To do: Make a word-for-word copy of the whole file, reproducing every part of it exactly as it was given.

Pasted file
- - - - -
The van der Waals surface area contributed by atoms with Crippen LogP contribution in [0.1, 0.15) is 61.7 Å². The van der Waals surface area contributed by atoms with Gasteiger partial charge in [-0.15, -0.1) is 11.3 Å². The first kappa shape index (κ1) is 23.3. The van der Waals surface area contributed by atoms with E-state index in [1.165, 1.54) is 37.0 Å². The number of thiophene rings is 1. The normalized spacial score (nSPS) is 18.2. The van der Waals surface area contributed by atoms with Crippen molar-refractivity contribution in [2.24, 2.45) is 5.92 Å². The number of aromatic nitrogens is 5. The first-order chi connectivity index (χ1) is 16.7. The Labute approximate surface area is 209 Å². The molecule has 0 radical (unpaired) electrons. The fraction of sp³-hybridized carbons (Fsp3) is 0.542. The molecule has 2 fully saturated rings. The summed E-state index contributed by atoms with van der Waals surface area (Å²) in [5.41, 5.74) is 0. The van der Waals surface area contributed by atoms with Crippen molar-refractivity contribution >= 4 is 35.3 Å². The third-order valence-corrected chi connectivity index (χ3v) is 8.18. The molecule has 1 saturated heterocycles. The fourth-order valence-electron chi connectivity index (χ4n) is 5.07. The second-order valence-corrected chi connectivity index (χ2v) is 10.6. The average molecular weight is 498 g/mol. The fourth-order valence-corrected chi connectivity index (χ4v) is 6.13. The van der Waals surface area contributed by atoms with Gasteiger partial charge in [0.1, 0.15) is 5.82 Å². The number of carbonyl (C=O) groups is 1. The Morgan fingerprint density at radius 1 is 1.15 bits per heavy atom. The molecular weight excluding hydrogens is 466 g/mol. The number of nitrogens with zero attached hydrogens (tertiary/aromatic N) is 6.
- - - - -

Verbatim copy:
The van der Waals surface area contributed by atoms with Crippen LogP contribution in [0.1, 0.15) is 61.7 Å². The van der Waals surface area contributed by atoms with Gasteiger partial charge in [-0.15, -0.1) is 11.3 Å². The first kappa shape index (κ1) is 23.3. The van der Waals surface area contributed by atoms with E-state index in [1.165, 1.54) is 37.0 Å². The number of thiophene rings is 1. The normalized spacial score (nSPS) is 18.2. The van der Waals surface area contributed by atoms with Crippen molar-refractivity contribution in [2.24, 2.45) is 5.92 Å². The number of aromatic nitrogens is 5. The first-order chi connectivity index (χ1) is 16.7. The Labute approximate surface area is 209 Å². The molecule has 0 radical (unpaired) electrons. The fraction of sp³-hybridized carbons (Fsp3) is 0.542. The molecule has 2 fully saturated rings. The summed E-state index contributed by atoms with van der Waals surface area (Å²) in [5.41, 5.74) is 0. The van der Waals surface area contributed by atoms with Crippen molar-refractivity contribution >= 4 is 35.3 Å². The third-order valence-corrected chi connectivity index (χ3v) is 8.18. The molecule has 1 saturated heterocycles. The fourth-order valence-electron chi connectivity index (χ4n) is 5.07. The second-order valence-corrected chi connectivity index (χ2v) is 10.6. The average molecular weight is 498 g/mol. The fourth-order valence-corrected chi connectivity index (χ4v) is 6.13. The van der Waals surface area contributed by atoms with Gasteiger partial charge in [0.1, 0.15) is 5.82 Å². The number of carbonyl (C=O) groups is 1. The Morgan fingerprint density at radius 1 is 1.15 bits per heavy atom. The molecular weight excluding hydrogens is 466 g/mol. The number of nitrogens with zero attached hydrogens (tertiary/aromatic N) is 6.